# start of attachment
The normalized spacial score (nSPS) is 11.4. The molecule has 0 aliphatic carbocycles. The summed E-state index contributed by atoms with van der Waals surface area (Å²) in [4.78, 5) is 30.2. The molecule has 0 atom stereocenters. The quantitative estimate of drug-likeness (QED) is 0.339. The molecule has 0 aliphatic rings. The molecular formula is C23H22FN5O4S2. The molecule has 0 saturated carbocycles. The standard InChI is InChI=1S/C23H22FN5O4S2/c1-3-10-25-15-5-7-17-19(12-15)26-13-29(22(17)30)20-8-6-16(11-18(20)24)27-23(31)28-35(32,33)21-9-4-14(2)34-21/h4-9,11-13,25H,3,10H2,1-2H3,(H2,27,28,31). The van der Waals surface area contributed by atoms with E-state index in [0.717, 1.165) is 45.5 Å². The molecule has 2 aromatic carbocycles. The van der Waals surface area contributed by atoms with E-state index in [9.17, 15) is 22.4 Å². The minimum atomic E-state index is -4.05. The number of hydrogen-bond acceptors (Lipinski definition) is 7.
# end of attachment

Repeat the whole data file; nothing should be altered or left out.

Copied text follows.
The normalized spacial score (nSPS) is 11.4. The molecule has 0 aliphatic carbocycles. The summed E-state index contributed by atoms with van der Waals surface area (Å²) in [4.78, 5) is 30.2. The molecule has 0 atom stereocenters. The quantitative estimate of drug-likeness (QED) is 0.339. The molecule has 0 aliphatic rings. The molecular formula is C23H22FN5O4S2. The molecule has 0 saturated carbocycles. The standard InChI is InChI=1S/C23H22FN5O4S2/c1-3-10-25-15-5-7-17-19(12-15)26-13-29(22(17)30)20-8-6-16(11-18(20)24)27-23(31)28-35(32,33)21-9-4-14(2)34-21/h4-9,11-13,25H,3,10H2,1-2H3,(H2,27,28,31). The van der Waals surface area contributed by atoms with E-state index in [0.717, 1.165) is 45.5 Å². The molecule has 2 aromatic carbocycles. The van der Waals surface area contributed by atoms with E-state index in [9.17, 15) is 22.4 Å². The minimum atomic E-state index is -4.05. The number of hydrogen-bond acceptors (Lipinski definition) is 7.